Holidays are relaxing and fun.
You arrive at your parents’ or grandparents’ houses and apartments. You sleep, if you sleep at all, on a dusty old air mattress that sits on the living room floor. You sniffle. Everyone sniffles. And no one can hear beyond the roar of everyone talking at once.
But I will always remember the winter vacation when my daughter and I shared every episode of Joss Whedon’s Firefly. Thank goodness for the selflessness of libraries and their DVD collections. Trapped in my parent’s house, we sequestered ourselves in the room where I grew up (airplane posters still on the wall, but the Farrah Fawcett poster long since removed) and my then 12 year-old laughed and pondered and thought out-loud about the characters and the moral dilemmas and the love interests of the motley crew that piloted the Serenity through all sorts of half-legal adventures.
Firefly got us through the holidays, and when I wrote about this for psychology today, the blog received literally thousands of “reads.”
So, in the spirit of resilience through an often chaotic time (i.e. the winter vacation), may I humbly make some recommendations for television watching with kids of different ages? I implore anyone who takes these suggestions to first check out the shows themselves. What works for some families might not work for others. But this much I know for sure: watching a well-written show with your kids is a fantastic way to build parent-child resilience. One of my mentors even writes prescriptions for television shows for his patients. It’s in fact a lot easier to talk about tough stuff in the displacement that good television fiction affords. That’s why I feel so strongly about this kind of activity. And now, with Netflix and Hulu and Vudu and Amazon and countless other mechanisms of streaming video, some old favorites sit merely a mouse-click away. In the following paragraphs, I’ll suggest two options for little kids, for middle school kids and for teens. Please feel free to disagree or to add your own suggestions.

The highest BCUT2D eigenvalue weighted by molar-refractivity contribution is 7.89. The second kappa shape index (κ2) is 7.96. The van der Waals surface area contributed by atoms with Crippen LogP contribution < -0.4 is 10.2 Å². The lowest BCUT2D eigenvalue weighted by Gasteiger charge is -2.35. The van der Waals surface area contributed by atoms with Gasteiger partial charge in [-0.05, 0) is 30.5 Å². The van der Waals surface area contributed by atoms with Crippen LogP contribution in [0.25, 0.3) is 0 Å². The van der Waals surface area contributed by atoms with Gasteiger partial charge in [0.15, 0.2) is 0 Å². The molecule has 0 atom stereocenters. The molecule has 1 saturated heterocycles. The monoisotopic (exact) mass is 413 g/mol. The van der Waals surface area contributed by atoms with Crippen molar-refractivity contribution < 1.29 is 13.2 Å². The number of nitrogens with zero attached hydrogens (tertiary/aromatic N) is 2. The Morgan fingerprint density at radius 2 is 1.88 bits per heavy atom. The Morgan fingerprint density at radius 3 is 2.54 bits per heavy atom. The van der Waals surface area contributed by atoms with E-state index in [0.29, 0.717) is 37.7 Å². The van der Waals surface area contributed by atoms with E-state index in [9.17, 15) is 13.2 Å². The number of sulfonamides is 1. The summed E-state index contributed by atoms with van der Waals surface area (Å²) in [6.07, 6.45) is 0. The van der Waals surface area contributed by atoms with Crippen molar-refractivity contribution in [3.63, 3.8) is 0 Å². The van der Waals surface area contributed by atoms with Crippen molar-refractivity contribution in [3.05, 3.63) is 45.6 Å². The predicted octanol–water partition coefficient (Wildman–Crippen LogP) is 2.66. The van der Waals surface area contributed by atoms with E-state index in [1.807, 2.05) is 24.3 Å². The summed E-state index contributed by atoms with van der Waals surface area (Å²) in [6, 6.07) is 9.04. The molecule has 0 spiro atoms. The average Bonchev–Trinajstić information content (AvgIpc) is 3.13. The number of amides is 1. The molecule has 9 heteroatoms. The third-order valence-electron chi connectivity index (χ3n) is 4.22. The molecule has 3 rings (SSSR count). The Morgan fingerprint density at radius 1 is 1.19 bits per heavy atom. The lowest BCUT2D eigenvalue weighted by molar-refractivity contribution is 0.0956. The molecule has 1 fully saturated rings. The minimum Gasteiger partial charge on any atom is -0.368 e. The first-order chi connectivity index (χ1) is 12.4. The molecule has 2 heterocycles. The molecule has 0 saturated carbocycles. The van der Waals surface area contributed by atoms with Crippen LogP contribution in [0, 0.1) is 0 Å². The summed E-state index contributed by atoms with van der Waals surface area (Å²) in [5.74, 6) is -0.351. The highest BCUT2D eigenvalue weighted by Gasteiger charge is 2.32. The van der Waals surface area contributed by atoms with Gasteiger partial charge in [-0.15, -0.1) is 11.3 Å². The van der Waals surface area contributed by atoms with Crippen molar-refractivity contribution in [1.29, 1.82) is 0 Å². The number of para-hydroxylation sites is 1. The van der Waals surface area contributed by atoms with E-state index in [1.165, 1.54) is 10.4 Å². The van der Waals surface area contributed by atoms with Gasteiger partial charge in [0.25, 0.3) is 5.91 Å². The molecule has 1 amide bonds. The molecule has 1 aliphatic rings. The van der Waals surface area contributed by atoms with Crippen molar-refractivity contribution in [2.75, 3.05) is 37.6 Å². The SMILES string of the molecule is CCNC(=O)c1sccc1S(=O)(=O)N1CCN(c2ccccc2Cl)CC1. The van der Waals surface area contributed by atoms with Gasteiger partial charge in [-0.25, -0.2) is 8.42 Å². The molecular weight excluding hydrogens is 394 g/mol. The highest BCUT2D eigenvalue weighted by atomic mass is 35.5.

For the school aged crowd (age 6 to around 10 or 11)
For the young adolescent (age 12 – around 15)
And for the teens and adults among us
There are of course literally hundreds of other shows to choose from. All of them carry the capacity to buffer winter vacation with thoughtful laughter and critical appraisal. Feel free to suggest your own choices in our comments section.